by Andy Leary-May
As an adoptive parent I have always felt that local authorities should look as widely as necessary for a match that sufficiently meets the needs of a child. The more complex those needs are, the fewer families there will be who are both willing and able to meet them. And the fewer families there are, the further you are likely to have to go.
Children with a plan for adoption have greater choice than ever, following a successful recruitment drive for new adopters and a dramatic drop in placement orders. Local authorities are sharing their increased supply of prospective families and this, along with adopters from independent agencies, has created an effective, national pool.
My organisation, Link Maker, helps make this national resource accessible for children. We are involved in the development of new Regional Adoption Agencies in England, which on the face of things would seem to reduce unhelpful fragmentation. However, without a greater focus on the national design, the right families for children with the most complex needs may become less readily available.
Analysis conducted by Link Maker highlights a potential and unintended consequence of the regionalisation program. We took 19 groups of authorities that are coming together as regional services and that together had matched 505 children though Link Maker in the past 18 months. These children include a high proportion of those considered ‘harder to place’. 62% of the children were in sibling groups, and 30% were at least 5 years old.
Significantly, 86% of the children were placed with a family from what will, in future, be a different Regional Adoption Agency. The children’s social workers had chosen a match beyond the boundaries of the new agencies – because they felt it was the right family for the child. Unless we are careful, a combination of factors will mean that these needs-led matches are missed in the future, or take longer.
We know that larger agencies tend to be worse at matching beyond their borders. A study commissioned by the Department for Education in 2010 showed how some local authorities wait too long before looking widely for a match, and this was cited as one of the drivers behind regionalisation.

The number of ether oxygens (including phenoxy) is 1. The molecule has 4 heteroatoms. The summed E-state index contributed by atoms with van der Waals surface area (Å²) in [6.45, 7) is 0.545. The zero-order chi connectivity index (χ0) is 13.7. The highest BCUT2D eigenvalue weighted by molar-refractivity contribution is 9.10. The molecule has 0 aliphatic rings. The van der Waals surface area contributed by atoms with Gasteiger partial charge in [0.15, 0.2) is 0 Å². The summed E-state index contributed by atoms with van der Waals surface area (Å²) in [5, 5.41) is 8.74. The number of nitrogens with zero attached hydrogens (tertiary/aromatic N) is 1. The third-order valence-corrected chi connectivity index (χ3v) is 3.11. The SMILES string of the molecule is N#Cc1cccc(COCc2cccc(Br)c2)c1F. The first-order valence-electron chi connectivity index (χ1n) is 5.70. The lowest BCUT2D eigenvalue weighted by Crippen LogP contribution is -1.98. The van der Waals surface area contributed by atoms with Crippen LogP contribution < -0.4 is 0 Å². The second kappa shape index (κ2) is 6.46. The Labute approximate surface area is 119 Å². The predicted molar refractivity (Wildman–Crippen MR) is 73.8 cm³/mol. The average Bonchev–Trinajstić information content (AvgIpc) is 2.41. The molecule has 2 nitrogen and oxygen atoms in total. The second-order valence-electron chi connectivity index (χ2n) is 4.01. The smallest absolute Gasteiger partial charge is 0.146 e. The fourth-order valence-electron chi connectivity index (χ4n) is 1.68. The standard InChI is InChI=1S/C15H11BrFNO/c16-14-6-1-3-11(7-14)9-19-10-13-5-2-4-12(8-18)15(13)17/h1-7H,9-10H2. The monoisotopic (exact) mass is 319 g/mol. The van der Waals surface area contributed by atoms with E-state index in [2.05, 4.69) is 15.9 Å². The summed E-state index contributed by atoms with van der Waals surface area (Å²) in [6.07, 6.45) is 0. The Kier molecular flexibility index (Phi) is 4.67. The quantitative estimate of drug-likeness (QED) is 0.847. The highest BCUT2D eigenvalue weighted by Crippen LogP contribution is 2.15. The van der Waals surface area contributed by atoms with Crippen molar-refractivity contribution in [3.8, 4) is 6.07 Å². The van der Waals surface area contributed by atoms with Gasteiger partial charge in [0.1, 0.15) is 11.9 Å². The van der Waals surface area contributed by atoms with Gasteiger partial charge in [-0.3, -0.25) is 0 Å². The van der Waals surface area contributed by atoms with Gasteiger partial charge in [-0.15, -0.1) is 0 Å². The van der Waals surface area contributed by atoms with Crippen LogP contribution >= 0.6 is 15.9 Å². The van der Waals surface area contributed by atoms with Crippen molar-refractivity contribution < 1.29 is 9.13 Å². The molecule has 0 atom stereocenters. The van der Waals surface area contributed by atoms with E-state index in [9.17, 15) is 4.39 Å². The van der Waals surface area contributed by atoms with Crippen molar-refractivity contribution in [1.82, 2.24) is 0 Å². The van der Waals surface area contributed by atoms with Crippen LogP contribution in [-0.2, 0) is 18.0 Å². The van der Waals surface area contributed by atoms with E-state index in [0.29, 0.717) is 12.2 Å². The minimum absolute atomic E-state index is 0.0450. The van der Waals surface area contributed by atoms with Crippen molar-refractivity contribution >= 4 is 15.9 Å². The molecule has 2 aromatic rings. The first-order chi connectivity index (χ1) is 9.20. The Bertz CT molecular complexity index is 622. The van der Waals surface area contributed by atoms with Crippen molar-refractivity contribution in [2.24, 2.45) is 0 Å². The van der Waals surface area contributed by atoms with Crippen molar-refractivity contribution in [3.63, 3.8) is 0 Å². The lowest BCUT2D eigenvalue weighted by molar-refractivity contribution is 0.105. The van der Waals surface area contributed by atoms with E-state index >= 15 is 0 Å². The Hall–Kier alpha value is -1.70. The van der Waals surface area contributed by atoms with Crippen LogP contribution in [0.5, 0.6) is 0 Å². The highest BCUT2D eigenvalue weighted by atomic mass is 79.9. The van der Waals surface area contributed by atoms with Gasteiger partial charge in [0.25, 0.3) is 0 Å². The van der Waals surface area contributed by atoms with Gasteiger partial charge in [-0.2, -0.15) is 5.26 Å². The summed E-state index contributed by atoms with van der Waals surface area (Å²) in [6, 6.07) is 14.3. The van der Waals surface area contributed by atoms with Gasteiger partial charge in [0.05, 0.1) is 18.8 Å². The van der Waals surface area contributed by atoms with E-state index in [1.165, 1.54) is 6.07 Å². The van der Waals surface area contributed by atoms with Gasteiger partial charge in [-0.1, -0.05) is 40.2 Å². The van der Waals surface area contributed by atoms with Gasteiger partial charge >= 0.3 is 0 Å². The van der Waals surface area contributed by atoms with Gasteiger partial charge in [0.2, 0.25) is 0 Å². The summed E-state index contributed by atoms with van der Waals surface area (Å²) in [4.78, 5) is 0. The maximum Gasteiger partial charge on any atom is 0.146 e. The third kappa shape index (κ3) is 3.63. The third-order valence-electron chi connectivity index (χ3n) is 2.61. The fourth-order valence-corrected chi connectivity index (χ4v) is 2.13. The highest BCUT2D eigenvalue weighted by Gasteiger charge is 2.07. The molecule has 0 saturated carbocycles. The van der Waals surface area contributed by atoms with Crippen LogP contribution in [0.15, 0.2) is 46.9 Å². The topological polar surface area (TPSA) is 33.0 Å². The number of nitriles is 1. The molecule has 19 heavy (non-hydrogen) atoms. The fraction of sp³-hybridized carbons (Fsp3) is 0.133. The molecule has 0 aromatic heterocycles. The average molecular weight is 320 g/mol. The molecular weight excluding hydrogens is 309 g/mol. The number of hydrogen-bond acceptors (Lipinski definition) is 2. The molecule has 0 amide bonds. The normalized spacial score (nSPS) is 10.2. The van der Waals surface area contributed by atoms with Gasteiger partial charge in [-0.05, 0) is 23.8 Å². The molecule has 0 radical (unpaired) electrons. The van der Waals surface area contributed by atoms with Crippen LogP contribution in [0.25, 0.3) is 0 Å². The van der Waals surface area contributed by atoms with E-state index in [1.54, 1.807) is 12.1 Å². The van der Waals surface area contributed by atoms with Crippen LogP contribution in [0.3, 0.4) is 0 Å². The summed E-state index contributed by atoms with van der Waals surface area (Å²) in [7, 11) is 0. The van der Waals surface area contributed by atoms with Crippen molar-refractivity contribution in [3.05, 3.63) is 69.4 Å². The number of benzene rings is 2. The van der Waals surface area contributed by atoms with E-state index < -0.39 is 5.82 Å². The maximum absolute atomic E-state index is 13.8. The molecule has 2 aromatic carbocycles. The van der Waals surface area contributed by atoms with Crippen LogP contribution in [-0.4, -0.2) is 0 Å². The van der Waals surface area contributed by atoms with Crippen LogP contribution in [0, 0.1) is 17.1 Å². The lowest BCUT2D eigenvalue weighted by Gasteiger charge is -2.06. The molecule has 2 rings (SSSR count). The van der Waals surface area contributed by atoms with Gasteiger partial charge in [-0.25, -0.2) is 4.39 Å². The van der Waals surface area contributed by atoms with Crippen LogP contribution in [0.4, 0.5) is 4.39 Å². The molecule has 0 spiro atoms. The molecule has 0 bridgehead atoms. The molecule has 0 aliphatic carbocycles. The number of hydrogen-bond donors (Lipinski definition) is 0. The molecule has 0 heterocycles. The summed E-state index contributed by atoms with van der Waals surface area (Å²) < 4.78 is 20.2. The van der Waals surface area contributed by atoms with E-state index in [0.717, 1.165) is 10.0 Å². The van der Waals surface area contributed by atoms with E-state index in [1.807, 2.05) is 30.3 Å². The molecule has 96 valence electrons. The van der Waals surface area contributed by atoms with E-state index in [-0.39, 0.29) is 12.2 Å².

What the study also found, which was not referenced, is the fact that the larger the authority, the greater the sense of self-sufficiency, and the greater reluctance to look more widely for a match for those children who wait longer.
As well as causing delay, this results in poorer matches. The study highlighted that “there were significantly more poor in-house matches (33%) compared to inter-agency ones (18%). In addition, significantly more poor quality matches were arranged by county authorities, suggesting that their greater use of in-house placements may sometimes have involved compromising on fully meeting children’s needs.”
While the new, larger agencies have been tasked with making sure that matching within them is free from past barriers (such as the interagency fee and practice variation), the children the regionalisation program seeks to help are already being matched at greater distances. Any bias towards matching within regional agencies, when coupled with a greater sense of self-sufficiency, could mean the children most in need losing out.
Regional Adoption Agencies present an opportunity to move to a system in which there is a genuinely national pool of adopters, with no organisational or financial barriers to placements outside one’s own agency. A child does not care which organisation ‘provides’ their new family – they care what the family is like, how well they might ‘fit’, and how the family can help them.
This is no less true for all other looked-after children, for whom adoption is not available. There is a growing consensus that as it stands, the care system is not providing these children with the breadth of choice they deserve.
A recent paper from CoramBAAF calling for improved funding to allow child-centred planning stated that “it would be helpful for a change in law to require local authorities to [seek the most suitable placement first time, focusing on meeting the child’s needs], meaning that an ‘in-house first’ approach was replaced with an approach that considered all placement options and selected the one that most fully met the needs of the child or young person.”
The same argument was made last year by the Nationwide Association of Fostering Providers, which was granted a judicial review in the case of three local authorities that employ an ‘in house first’ policy (this is, in fact, standard practice). NAFP’s position was criticised by some as promoting the interests of its members, but the argument is bigger and more child-centred than this.
If a local authority only looks to its in-house placements (or indeed to those from providers with whom it has a business agreement), it will be unaware of another placement that may better meet the specific needs of a child, wherever that placement might come from. With very few exceptions local authorities do not work together to share their resource of foster carers and children’s homes.
Doing this could lead to better needs-led matching, as well as reducing the number of under-utilised carers and empty beds.
All looked-after children deserve to find stable relationships with those who can best meet their individual needs, to help them recover from past trauma and flourish. The care system should aspire to nothing less, and with some serious joined-up thinking we could get a lot closer.
Andy Leary-May is chief executive of Link Maker